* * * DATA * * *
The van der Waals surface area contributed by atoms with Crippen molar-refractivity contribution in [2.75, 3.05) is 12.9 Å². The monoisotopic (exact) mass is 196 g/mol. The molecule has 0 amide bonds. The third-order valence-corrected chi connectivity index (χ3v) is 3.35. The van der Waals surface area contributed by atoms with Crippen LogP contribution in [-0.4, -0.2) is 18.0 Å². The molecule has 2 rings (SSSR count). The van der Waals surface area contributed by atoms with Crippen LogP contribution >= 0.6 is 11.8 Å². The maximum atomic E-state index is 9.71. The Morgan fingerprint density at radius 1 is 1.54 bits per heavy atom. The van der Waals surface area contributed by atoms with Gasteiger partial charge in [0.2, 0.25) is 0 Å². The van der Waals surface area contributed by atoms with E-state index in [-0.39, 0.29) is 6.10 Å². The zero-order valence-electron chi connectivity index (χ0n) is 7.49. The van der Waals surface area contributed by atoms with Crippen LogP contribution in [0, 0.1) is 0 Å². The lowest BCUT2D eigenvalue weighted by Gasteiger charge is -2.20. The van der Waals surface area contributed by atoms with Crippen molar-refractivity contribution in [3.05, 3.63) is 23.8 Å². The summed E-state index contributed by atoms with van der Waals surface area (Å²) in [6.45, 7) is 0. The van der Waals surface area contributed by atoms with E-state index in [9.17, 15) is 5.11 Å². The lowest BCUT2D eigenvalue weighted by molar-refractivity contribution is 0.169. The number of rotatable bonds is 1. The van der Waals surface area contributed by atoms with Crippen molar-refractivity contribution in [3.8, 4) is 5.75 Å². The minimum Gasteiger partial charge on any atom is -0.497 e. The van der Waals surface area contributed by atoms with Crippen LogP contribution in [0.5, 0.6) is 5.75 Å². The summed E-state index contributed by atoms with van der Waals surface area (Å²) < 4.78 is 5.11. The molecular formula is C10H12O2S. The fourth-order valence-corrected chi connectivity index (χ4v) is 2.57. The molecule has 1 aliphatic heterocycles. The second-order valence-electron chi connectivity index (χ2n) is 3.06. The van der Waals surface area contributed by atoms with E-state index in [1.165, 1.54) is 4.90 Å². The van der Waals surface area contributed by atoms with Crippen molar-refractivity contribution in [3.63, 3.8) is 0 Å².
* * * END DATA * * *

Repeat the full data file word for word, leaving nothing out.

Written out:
The van der Waals surface area contributed by atoms with Crippen molar-refractivity contribution in [2.75, 3.05) is 12.9 Å². The monoisotopic (exact) mass is 196 g/mol. The molecule has 0 amide bonds. The third-order valence-corrected chi connectivity index (χ3v) is 3.35. The van der Waals surface area contributed by atoms with Crippen LogP contribution in [-0.4, -0.2) is 18.0 Å². The molecule has 2 rings (SSSR count). The van der Waals surface area contributed by atoms with Crippen LogP contribution >= 0.6 is 11.8 Å². The maximum atomic E-state index is 9.71. The Morgan fingerprint density at radius 1 is 1.54 bits per heavy atom. The van der Waals surface area contributed by atoms with Gasteiger partial charge in [0.2, 0.25) is 0 Å². The van der Waals surface area contributed by atoms with E-state index in [-0.39, 0.29) is 6.10 Å². The zero-order valence-electron chi connectivity index (χ0n) is 7.49. The van der Waals surface area contributed by atoms with Crippen LogP contribution in [0, 0.1) is 0 Å². The lowest BCUT2D eigenvalue weighted by Gasteiger charge is -2.20. The van der Waals surface area contributed by atoms with Crippen molar-refractivity contribution in [3.05, 3.63) is 23.8 Å². The summed E-state index contributed by atoms with van der Waals surface area (Å²) in [6.45, 7) is 0. The van der Waals surface area contributed by atoms with E-state index in [9.17, 15) is 5.11 Å². The lowest BCUT2D eigenvalue weighted by molar-refractivity contribution is 0.169. The number of rotatable bonds is 1. The van der Waals surface area contributed by atoms with Crippen molar-refractivity contribution in [3.8, 4) is 5.75 Å². The minimum Gasteiger partial charge on any atom is -0.497 e. The van der Waals surface area contributed by atoms with Crippen LogP contribution in [0.5, 0.6) is 5.75 Å². The summed E-state index contributed by atoms with van der Waals surface area (Å²) < 4.78 is 5.11. The molecular formula is C10H12O2S. The fourth-order valence-corrected chi connectivity index (χ4v) is 2.57. The molecule has 1 aliphatic heterocycles. The second-order valence-electron chi connectivity index (χ2n) is 3.06. The van der Waals surface area contributed by atoms with E-state index in [1.165, 1.54) is 4.90 Å². The van der Waals surface area contributed by atoms with Crippen molar-refractivity contribution in [3.63, 3.8) is 0 Å².